We’ll get into that. Um, why that’s not really a thing. Um, and then we’ll kinda touch on the brief construction of a alternating current generator that might help you understand more about three phase power. And single phase power. Um, and then, yeah, this, uh, what exactly hertz really is, we’ve touched on that before in another video, but we’ll touch on it again.

So we’ll get right into it. So single phase power, that’s what you’re going to find in a residential application. So all of our residential electricians deal with single phase power every single day. Really single phase goes on and off so fast that the human eye cannot see it.

Single phase is great for lights, plugs, um, just about any device you’ll find in your house, even, you know, your microwave, your blender, uh, your washer, dryer, stove, it’s, it works great for all those things.

It’s less efficient for motors and that’s why you’ll get a higher current value on a single phase motor than maybe a three phase motor. So if that’s gonna come back to a Watts, and that’s how your power is measured by the utility company. But regardless, three phase power isn’t really effective in a home.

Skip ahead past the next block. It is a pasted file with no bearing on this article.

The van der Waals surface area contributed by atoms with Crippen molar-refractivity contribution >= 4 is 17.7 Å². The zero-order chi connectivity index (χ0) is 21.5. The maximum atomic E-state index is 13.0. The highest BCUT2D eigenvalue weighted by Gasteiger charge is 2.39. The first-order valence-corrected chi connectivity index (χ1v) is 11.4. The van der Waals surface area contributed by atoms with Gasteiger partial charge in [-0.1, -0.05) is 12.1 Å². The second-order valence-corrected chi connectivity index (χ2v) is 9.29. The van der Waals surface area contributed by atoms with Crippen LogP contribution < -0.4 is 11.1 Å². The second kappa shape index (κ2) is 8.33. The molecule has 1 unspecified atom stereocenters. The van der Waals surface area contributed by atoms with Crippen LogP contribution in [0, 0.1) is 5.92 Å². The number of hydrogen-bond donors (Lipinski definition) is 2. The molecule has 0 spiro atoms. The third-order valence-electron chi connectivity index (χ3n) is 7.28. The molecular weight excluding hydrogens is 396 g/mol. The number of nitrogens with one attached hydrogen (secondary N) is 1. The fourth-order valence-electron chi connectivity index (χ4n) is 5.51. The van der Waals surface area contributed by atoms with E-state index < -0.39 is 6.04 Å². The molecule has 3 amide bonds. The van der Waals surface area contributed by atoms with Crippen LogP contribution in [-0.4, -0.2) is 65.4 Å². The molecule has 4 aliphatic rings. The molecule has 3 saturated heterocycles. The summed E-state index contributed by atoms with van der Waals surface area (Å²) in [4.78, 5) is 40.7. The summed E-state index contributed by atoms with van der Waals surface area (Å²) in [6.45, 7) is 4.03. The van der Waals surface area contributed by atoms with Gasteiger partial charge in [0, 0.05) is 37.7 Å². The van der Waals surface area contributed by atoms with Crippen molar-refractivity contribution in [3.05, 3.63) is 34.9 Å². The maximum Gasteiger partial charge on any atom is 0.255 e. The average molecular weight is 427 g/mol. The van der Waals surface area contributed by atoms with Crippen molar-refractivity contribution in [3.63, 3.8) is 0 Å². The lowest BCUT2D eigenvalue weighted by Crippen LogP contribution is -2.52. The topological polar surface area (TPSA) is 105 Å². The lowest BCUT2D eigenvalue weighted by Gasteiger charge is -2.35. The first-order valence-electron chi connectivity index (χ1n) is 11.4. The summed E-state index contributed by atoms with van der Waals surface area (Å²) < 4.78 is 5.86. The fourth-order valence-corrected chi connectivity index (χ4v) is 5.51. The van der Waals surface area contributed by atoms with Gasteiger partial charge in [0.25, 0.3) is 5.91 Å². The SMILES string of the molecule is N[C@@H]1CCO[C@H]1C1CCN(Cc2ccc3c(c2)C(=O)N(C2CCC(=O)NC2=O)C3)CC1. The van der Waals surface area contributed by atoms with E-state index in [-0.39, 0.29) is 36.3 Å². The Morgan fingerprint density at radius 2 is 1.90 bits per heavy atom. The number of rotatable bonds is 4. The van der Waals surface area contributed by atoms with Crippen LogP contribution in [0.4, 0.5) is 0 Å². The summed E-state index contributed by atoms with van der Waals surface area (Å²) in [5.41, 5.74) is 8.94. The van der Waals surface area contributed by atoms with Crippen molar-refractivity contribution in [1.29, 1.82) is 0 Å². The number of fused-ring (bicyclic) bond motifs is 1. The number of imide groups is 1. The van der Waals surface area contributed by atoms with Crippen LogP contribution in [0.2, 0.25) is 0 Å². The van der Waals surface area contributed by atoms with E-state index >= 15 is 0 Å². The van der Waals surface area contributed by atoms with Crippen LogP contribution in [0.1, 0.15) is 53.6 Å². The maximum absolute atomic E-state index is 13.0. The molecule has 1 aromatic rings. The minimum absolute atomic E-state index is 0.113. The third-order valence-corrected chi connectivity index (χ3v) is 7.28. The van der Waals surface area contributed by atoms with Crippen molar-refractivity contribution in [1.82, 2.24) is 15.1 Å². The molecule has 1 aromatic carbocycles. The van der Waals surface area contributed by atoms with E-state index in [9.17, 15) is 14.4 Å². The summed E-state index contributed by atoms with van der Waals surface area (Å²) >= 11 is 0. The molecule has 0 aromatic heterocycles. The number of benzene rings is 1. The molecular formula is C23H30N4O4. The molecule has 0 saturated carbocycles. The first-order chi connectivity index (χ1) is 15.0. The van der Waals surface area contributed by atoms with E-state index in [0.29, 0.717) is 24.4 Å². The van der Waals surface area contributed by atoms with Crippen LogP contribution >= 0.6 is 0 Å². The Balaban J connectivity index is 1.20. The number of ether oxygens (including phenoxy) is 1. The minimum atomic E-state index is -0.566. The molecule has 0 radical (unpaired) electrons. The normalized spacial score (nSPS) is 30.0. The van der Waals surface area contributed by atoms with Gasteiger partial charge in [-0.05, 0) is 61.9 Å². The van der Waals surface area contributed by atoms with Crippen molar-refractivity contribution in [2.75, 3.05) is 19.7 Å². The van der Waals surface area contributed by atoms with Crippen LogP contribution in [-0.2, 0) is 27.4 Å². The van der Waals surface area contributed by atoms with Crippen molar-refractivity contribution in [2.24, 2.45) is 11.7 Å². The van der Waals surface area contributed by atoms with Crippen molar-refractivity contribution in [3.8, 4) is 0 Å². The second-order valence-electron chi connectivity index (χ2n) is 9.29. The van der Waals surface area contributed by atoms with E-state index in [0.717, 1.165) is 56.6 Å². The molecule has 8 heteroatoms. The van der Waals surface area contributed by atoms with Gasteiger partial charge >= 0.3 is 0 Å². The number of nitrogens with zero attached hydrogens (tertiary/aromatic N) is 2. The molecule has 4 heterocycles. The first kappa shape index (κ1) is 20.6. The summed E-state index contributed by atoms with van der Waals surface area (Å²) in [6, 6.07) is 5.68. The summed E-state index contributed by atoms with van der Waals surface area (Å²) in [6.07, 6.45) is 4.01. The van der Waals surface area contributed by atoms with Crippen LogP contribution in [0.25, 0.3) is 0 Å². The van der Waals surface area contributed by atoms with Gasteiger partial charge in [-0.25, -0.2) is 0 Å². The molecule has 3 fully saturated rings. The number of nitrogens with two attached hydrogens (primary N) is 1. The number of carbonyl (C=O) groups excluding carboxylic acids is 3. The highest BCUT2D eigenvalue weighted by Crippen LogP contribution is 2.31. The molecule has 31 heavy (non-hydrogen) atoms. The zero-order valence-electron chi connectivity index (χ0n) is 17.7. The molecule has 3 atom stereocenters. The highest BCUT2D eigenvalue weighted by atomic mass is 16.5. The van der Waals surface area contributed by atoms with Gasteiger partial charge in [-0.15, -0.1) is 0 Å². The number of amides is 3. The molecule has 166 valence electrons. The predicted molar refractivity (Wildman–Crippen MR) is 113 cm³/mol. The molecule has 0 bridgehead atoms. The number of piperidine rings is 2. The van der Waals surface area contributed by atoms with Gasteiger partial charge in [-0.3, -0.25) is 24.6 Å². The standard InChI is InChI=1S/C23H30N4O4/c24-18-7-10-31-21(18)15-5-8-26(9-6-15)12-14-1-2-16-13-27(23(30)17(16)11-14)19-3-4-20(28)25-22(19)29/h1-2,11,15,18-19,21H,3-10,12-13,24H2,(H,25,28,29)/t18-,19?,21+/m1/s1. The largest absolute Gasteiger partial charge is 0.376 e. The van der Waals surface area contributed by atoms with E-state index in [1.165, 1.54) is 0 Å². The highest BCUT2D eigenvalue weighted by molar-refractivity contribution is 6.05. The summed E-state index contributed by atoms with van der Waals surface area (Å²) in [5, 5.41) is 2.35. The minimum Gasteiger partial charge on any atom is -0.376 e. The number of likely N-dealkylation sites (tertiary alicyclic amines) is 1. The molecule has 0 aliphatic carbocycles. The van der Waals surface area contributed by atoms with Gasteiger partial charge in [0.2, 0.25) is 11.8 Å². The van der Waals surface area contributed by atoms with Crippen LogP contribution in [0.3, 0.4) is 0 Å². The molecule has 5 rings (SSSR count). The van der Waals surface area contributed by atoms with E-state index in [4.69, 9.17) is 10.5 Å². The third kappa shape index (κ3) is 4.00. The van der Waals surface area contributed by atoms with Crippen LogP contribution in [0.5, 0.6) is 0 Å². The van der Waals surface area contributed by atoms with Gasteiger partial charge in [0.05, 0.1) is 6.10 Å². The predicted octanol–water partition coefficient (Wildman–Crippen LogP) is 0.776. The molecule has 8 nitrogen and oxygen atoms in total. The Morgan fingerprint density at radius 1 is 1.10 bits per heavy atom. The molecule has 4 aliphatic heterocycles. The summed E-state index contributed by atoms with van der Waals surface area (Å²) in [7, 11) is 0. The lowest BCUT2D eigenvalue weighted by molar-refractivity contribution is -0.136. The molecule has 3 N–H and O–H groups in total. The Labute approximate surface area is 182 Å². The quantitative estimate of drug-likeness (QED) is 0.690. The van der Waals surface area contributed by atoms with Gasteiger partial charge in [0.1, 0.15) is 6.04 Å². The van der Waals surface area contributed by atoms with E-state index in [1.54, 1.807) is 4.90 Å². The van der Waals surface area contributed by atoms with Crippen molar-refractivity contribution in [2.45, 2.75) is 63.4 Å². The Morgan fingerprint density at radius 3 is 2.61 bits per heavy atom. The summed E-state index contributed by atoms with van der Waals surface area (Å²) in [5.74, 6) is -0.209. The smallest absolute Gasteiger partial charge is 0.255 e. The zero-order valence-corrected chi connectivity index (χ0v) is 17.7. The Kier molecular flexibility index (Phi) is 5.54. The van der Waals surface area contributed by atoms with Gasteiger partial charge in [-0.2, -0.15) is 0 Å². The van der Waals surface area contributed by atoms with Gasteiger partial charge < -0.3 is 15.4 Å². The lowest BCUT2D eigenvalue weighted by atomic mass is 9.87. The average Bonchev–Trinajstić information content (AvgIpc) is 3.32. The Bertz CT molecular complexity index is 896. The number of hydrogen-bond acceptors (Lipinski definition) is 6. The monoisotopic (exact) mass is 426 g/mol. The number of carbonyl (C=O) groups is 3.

It’s not costly, uh, cost-effective because you need more wires and more copper. And that means more money. So for a commercial application or an industrial application, and that’s where three phase is really gonna come into effect more.
Especially if you have a pump that needs to move water. Well yeah, you can get a one 20 volt pump, but it’s not going to move near as much water as a three phase pump. You just, if you need that, if it’s going to be, if it’s going to be making you money, you need to move as much water as possible.

So that’s why you’re going to need three phase power for that. Same goes for a motor, right? You can have a single phase motor. Look at your bedroom fan, look at your fart fan in your bathroom, right? If you have a bathroom ventilation fan that’s operating on one 20 volt, that’s not two 40 volt and it’s working just fine.